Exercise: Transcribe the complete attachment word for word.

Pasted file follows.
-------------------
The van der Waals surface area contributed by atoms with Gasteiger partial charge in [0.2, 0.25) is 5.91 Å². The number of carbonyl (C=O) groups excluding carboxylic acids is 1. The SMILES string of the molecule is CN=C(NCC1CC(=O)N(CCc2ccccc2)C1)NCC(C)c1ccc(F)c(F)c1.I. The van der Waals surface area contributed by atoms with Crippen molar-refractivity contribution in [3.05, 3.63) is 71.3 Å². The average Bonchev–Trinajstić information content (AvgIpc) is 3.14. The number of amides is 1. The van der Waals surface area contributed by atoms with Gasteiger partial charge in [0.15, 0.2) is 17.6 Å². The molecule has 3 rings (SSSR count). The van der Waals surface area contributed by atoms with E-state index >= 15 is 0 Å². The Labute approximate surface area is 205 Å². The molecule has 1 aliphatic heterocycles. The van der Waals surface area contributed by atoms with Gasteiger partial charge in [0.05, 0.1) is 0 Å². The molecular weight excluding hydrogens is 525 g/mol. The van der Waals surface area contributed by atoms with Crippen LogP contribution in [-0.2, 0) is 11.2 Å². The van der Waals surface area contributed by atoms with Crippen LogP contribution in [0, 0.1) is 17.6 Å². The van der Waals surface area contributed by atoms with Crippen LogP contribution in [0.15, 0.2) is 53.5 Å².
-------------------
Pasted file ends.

The van der Waals surface area contributed by atoms with Gasteiger partial charge in [0.2, 0.25) is 5.91 Å². The number of carbonyl (C=O) groups excluding carboxylic acids is 1. The SMILES string of the molecule is CN=C(NCC1CC(=O)N(CCc2ccccc2)C1)NCC(C)c1ccc(F)c(F)c1.I. The van der Waals surface area contributed by atoms with Crippen molar-refractivity contribution in [3.05, 3.63) is 71.3 Å². The average Bonchev–Trinajstić information content (AvgIpc) is 3.14. The number of amides is 1. The van der Waals surface area contributed by atoms with Gasteiger partial charge in [0.15, 0.2) is 17.6 Å². The molecule has 3 rings (SSSR count). The van der Waals surface area contributed by atoms with E-state index >= 15 is 0 Å². The Labute approximate surface area is 205 Å². The molecule has 1 aliphatic heterocycles. The van der Waals surface area contributed by atoms with Gasteiger partial charge in [0.05, 0.1) is 0 Å². The molecular weight excluding hydrogens is 525 g/mol. The van der Waals surface area contributed by atoms with Crippen LogP contribution in [-0.2, 0) is 11.2 Å². The van der Waals surface area contributed by atoms with Crippen LogP contribution in [0, 0.1) is 17.6 Å². The van der Waals surface area contributed by atoms with Crippen LogP contribution in [0.15, 0.2) is 53.5 Å².